Edna Mahan Correctional Facility for Women
|Location||30 Route 513|
Clinton, New Jersey
|Managed by||New Jersey Department of Corrections|
Edna Mahan Correctional Facility for Women (formerly the Clinton Correctional Facility for Women) is a prison facility for women of the state of New Jersey Department of Corrections, located in Union Township, Hunterdon County, New Jersey, near Clinton. Its official abbreviation is EMCFW. The facility was named for Edna Mahan (b. 1900, pronounced Mann), one of the first female correctional superintendents in the U.S.
The current administrator is William Hauck; he has served in that position for 4 years. As of February 2009, the prison holds 950 inmates in maximum, medium and minimum security sections.
According to the New Jersey Department of Corrections, Edna Mahan "provides custody and treatment programs for female offenders ages 16 and older. The facility features the Puppies Behind Bars program , in which inmates train guide dogs for the blind, among other unique ventures. EMCFW has a drug and alcohol treatment unit as well as Bureau of State Use Industries shops specializing in clothing and tele-response/data entry."
On November 2, 1979, Assata Shakur, in prison serving a life sentence for the 1973 murder of New Jersey State Trooper Werner Foerster, escaped from the facility, after three members of the Black Liberation Army drew .45-caliber automatic pistols. Two officers were taken hostage as part of the escape and were released unharmed. Charged with assisting in her escape was her brother, Mutulu Shakur, and Silvia Baraldini. In part for his role in the event, Mutulu was named on July 23, 1982 as the 380th addition to the FBI's Ten Most Wanted Fugitives list, where he remained for the next four years until his capture in 1986.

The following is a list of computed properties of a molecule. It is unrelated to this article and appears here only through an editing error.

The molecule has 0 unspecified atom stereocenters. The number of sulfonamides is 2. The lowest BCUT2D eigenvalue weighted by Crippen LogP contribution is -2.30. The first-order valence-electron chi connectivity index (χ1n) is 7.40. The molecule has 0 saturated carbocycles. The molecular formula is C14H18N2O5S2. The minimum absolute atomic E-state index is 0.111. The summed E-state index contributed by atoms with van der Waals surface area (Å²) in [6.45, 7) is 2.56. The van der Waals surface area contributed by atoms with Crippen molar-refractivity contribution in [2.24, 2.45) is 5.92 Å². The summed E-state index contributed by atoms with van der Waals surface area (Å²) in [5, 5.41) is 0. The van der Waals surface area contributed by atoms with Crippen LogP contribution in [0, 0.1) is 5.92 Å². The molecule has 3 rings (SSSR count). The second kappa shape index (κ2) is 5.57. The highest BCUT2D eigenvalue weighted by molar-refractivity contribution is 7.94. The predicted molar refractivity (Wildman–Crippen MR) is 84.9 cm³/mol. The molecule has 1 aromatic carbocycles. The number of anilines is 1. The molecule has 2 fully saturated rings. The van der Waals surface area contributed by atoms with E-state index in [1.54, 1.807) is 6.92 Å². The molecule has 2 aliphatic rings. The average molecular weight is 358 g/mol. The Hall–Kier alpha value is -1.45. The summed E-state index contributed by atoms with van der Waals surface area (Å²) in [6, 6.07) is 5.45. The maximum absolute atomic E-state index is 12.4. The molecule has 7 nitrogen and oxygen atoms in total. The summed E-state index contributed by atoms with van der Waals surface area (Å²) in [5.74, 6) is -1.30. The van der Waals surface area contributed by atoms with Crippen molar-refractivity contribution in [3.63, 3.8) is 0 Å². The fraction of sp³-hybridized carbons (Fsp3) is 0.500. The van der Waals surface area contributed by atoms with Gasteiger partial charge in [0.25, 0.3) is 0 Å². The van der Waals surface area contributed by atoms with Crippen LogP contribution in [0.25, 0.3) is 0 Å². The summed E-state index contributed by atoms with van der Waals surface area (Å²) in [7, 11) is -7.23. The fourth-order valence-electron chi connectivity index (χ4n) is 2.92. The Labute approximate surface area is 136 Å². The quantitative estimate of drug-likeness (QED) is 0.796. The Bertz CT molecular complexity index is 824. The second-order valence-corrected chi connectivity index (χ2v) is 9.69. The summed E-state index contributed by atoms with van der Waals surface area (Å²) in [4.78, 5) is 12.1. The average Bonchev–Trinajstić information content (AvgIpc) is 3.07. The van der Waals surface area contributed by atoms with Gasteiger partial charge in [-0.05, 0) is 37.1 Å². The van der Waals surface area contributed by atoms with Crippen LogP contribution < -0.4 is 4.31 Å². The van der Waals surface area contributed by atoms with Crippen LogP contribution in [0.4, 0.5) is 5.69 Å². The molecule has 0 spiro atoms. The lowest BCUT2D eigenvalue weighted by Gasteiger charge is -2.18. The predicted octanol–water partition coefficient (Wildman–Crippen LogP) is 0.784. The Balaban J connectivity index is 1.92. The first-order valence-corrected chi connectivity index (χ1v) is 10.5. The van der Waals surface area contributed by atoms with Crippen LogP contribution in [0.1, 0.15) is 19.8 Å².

In 1994, Kevin Brodie was fired and prosecuted for having a sexual relationship with an inmate/parolee.
In 1995, William Jimenez stayed in a hotel with an inmate during a leave of absence. He was later fired and prosecuted.
In the summer of 1998, David Clappison entered a guilty plea to sexual assault after admitting to having had sexual relations with an inmate.
Robert Scannicchio was fired for vacationing with a former inmate in 1998. It was also reported that they became “unduly familiar” with one another while she was incarcerated.
In the spring of 1998, Jeffrey Barr was fired and prosecuted for having sexual contact with an inmate.
Stewart Sella was accused of sexually assaulting Jacqueline Haggenmiller and Tammy Davis 10 times between 1997 and 1999. In 1998, Haggenmiller allegations of rape and other incidents of sexual assault that were perpetrated against her by Sella. These allegations were worked up the chain of command and a formal investigation began Sella was ultimately fired and prosecuted and in 2000, he was charged.